Righthander Armando Galarraga (9-6, 4.02, 114 strikeouts in 127.2 innings with Frisco) was promoted to Oklahoma, replacing the DL'd Robinson Tejeda (quad injury). He was solid last night (one run on seven hits and three walks in 6.2 innings, striking out eight as he earned the win over Channel 8 sports reporter Erin Hawksworth's brother Blake), as were Frisco's Michael Schlact, Clinton's Kasey Kiker, Spokane's Fabio Castillo, and AZL phenom Carlos Pimentel.
I can't wait these days to open Scott Lucas's farm reports, which is, in equal parts, a credit to his outstanding writing and the confidence I have that there are going to be half a dozen pitching and hitting performances that will get my day started on a good note.
And that includes Spokane catcher Jonathan Greene, who is hitting .282/.387/.571 with 11 home runs (second in the Northwest League to teammate Ian Gac) and 42 RBI (fifth in the league) in just 43 games. The Rangers' eighth-round pick in June, Greene is second in the league in slugging and OPS, and he remains virtually anonymous, even in spaces like this one, which is basically a testament to how many good things are happening in this system right now.
Reliever Brennan Garr, in his first full pro season, has earned a promotion to Frisco. Between Clinton and Bakersfield this year, the righthander has a 1.95 ERA with these ridiculous peripherals: 34 hits (.172 opponents' average) and 22 walks in 55.1 innings, 70 strikeouts, three home runs, 80 percent of his pitches for strikes, twice as many groundouts as flyouts.
Bakersfield shortstop Elvis Andrus (.333/.382/.397 since arriving) not only has hits in 12 of his 15 Blaze games -- the 18-year-old has multiple hits in six of his last 10 games (17 for 42), and has struck out just once in that span.
Arizona League 17-year-olds Pimentel, Wilmer Font, and Geuris Grullon: 83.2 innings, 73 hits, 41 walks, 111 strikeouts.
Nineteen-year-old outfielder Miguel Velzaquez (.330/.381/.489 in the Arizona League) hasn't played since July 24. According to Baseball America, the Rangers placed the 2006 19th-rounder on the suspended list.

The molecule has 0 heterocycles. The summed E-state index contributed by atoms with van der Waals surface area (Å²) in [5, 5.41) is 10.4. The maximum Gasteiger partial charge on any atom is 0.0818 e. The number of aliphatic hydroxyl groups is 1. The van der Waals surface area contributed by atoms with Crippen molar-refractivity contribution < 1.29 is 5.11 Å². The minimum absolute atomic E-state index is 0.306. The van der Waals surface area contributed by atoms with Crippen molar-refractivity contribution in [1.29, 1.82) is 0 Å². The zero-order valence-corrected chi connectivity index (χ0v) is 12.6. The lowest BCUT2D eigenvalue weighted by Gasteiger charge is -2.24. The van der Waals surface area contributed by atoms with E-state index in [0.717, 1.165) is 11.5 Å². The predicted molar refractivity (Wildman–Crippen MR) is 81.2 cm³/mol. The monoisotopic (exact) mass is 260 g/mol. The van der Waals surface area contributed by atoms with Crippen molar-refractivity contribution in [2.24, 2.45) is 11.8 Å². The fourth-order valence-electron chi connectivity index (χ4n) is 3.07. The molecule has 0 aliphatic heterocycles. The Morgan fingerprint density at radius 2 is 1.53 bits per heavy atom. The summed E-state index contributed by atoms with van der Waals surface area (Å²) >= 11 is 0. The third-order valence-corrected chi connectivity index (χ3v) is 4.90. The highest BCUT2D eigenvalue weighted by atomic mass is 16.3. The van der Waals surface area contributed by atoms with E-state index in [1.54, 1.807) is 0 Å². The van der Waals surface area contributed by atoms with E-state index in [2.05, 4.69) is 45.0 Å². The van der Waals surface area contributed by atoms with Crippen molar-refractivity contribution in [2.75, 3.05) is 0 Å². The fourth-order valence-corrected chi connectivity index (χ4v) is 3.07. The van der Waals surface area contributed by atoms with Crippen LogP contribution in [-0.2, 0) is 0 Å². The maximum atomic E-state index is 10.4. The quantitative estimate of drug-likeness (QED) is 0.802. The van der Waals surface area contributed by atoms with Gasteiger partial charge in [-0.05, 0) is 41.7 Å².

The Rangers have signed Venezuelan lefthander Martin Perez ($580,000), Dominican shortstop Wilson Suero ($558,000), Venezuelan shortstop Tomas Telis ($140,000), and Venezuelan outfielder Edward Ceballo ($105,000). According to Baseball America, the 16-year-old Perez was considered the top lefty on the international market this year.
I was trying to think of the most compelling way to describe what Houston accomplished with its draft this year. No need; Scott says it all right here:
Jon Heyman of Sports Illustrated reports that Sammy Sosa has cleared revocable waivers, meaning he can be traded this month to any team. There's nothing surprising in that report.
Righthander Jake Rasner is now 5-9, 6.52 in 24 starts for Low A Kannapolis. The Rangers sent him to the White Sox in the McCarthy trade.
Righthander Ryan Dittfurth is 6-5, 3.74 for the Sussex Skyhawks of the independent Can-Am League. He's third in the league with 98 strikeouts (in 110.2 innings). In his last start he fired a two-single shutout, punching out 11 without a walk.
The Edmonton Cracker-Cats of the independent Northern League released righthander Reggie Rivard.
There. That's the equivalent of hitting Harold Carmichael on a quick out on the first play from scrimmage, cheaply keeping his consecutive-games-with-a-reception streak alive.
Eight straight days with a Newberg Report.
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(c) Jamey Newberg